Protecting workers' rights in a digital age is the focus of new research by Sussex academics

Professor Ann Light, an expert on design and creative technology in the School of Engineering and Informatics at the University of Sussex
Professor Ann Light, an expert on design and creative technology in the School of Engineering and Informatics at the University of Sussex

The University of Sussex is part of a major research programme which aims to find solutions to the impact of technology on workers and to look at making digital services fairer for all.

Digital giant Google, the Trades Union Congress (TUC) and the BBC join several UK universities and organisations to work on the three-year social justice project, Not-Equal – Social Justice through the Digital Economy.

Professor Ann Light, an expert on design and creative technology at the University of Sussex, will lead on one of the project’s three main strands; Fairer Futures for Businesses and Workers.

Prof Light said: “Rapid change in the way that businesses are organised has affected working life, particularly as digital platforms direct more people’s labour.

"Not only are new skills needed, but new sources of protection for people with increasingly precarious livelihoods. Whether working or displaced by a new wave of automation, people face a range of social justice issues linked to uses of technology.

"This network will offer researchers the chance to address these issues and develop alternative systems.”

Funded by the Engineering and Physical Sciences Research Council, the £1.2m NetworkPlus project will focus on developing social justice through the digital economy.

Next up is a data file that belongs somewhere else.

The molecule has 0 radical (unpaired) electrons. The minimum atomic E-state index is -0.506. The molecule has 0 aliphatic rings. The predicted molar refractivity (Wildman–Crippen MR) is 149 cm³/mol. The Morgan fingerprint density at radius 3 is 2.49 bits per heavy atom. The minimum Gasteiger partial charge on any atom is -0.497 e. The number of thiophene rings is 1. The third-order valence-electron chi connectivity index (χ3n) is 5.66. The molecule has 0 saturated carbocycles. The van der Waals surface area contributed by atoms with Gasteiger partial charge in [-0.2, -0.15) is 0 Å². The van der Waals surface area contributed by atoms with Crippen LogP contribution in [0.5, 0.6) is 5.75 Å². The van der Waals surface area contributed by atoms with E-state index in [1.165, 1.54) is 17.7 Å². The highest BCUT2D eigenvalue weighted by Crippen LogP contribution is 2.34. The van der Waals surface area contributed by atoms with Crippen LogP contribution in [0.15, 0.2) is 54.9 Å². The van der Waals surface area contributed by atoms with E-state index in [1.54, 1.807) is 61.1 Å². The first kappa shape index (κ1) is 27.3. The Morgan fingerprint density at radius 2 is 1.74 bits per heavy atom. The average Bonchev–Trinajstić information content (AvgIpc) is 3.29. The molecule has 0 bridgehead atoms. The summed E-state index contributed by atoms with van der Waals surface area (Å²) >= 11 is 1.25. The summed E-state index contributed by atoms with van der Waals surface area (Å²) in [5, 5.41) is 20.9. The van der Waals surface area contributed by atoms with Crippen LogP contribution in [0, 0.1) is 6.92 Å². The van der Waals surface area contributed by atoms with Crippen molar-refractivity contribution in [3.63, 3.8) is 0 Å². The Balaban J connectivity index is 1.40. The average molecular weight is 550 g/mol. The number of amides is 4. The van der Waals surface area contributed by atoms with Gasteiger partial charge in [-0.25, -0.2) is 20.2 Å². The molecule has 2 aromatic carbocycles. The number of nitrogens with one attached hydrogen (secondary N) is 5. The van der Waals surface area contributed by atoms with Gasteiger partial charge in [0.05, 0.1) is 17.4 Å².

It has three strands: algorithmic justice, security for all and fairer futures for businesses and workers, and will explore issues such as how to ensure protection for the vulnerable when they go online and how digital platforms can be designed to deliver ethical business models.

In addition to the work led by the University of Sussex to explore ways to ensure fair opportunities and working conditions as digital technologies change the very nature of work, the project will also seek solutions to how computers and algorithms can help make services and their decision-making processes fairer as well as exploring ways to ensure that digital security models ensure the safeguarding of everyone.

Dr Clara Crivellaro, from Newcastle University’s School of Computing and NetworkPlus director, said: “We live in times of exceptional digital innovation that can really enhance our problem-solving capacities. But technology can either reinforce inequality or help mitigate it. With this NetworkPlus, we want to create the conditions for technology to support social justice.”

For more information on the project visit: not-equal.tech